Those consumers who buy Organic are ignorant, misinformed and otherwise silly. Heck, they don't even know the difference between farming practice and farm size.

There are big Organic farms! Not all small local family farmers grow in accordance with Organic practice! Not every Organic farm is local to every consumer!

There's a breaking news flash if ever there was one.

Most consumers I know, buy Organic because it is grown in a fashion that keeps the soil, water, wildlife, plant diversity,farm workers and farm families healthy. It improves the land on which it is practiced. (That's what sustainable agriculture means). They buy Organic because they do not want pesticides, herbicides, hormones and antibiotics in their food.

Ms. Ronald asserts that "Another reason modern farmers don't switch to organic is due to the complexity and cost of organic fertilizers. Compost and cover crops are the two main nutrient sources of organic growers." She goes on to say how inefficient composting and cover cropping is.

Yea right. "MODERN" farmers don't do Organic. After all, the MODERN farmer knows opening that truckload of ammonia phosphate is a lot easier than producing fertilizer as part of an Organic System.

Those poor old fashioned Organic farmers think they ought operate in a whole systems fashion. Silly folk, they think caring properly for the Earth's Eco-system demands that the cost accounting in resource use and pollution must include the full life cycle of that product, from mining, transport, manufacture or production to disposition. They think it's better to utilize the natural waste products from one part of a farm ecosystem to fertilize another part of that system. They don't understand that only poor folk in other countries must endure the unhealthy work environments for factory workers in that toxic synthetic fertilizer manufacturing process. The "Modern" farmer writes that off as someone else's problem.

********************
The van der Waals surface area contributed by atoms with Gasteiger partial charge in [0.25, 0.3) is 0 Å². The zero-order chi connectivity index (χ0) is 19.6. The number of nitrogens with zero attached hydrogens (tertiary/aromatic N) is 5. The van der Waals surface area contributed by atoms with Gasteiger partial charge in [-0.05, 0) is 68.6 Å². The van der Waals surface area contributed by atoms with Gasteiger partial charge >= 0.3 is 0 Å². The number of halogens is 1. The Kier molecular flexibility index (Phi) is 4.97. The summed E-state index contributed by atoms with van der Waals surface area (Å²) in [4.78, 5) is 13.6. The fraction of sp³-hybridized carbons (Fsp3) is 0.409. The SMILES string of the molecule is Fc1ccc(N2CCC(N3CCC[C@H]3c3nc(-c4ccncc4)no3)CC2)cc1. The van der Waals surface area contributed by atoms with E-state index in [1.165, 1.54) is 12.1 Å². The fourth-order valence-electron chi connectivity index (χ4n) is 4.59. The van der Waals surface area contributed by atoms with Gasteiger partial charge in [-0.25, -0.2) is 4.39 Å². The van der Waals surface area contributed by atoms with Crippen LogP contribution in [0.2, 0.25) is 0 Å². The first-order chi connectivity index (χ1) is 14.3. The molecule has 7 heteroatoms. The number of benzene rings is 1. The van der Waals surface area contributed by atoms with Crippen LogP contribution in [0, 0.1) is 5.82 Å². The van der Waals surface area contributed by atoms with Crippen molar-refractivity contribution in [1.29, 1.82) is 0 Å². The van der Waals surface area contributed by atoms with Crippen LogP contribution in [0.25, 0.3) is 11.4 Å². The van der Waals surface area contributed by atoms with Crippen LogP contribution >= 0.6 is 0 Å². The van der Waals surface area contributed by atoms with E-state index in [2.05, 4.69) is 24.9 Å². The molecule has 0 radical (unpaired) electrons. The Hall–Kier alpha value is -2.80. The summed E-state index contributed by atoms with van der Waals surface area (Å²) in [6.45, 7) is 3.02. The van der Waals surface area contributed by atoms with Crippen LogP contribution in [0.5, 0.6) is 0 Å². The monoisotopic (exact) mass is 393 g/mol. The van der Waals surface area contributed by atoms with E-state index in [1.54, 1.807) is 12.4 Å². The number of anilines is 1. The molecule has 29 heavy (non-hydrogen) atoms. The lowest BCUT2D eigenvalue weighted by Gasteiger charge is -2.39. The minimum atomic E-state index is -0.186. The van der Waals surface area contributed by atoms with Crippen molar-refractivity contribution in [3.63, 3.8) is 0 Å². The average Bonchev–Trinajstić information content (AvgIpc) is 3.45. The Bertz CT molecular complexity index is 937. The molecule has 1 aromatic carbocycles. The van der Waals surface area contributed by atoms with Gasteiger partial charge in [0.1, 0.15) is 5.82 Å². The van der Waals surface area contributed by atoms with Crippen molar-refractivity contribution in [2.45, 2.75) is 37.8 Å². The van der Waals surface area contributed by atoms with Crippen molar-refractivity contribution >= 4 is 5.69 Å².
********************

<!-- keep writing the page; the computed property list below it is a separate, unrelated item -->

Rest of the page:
Most consumers I know, also like to buy locally produced product. They buy local when they can not because they are too ignorant to know the difference between distance shipped and farming practice, but because the produce is fresher, and they can if they wish, see for themselves that the critters are raised in humane and healthy conditions. They also like local because they know that global food delivery systems are complex and fragile things, and that a diverse food supply not so dependent on transport adds to their food security.

They are not alone in this belief, it is not for nothing that the most serious and intractable issues at the WTO relate to nearly every country requiring some protection for their indigenous agriculture.

The consumers I know, also want to support local food purchase for the same reason that they frequent local businesses. They know more of the money exchanged stays in the community.

I sort of wondered if norm thought that article was a good arguement.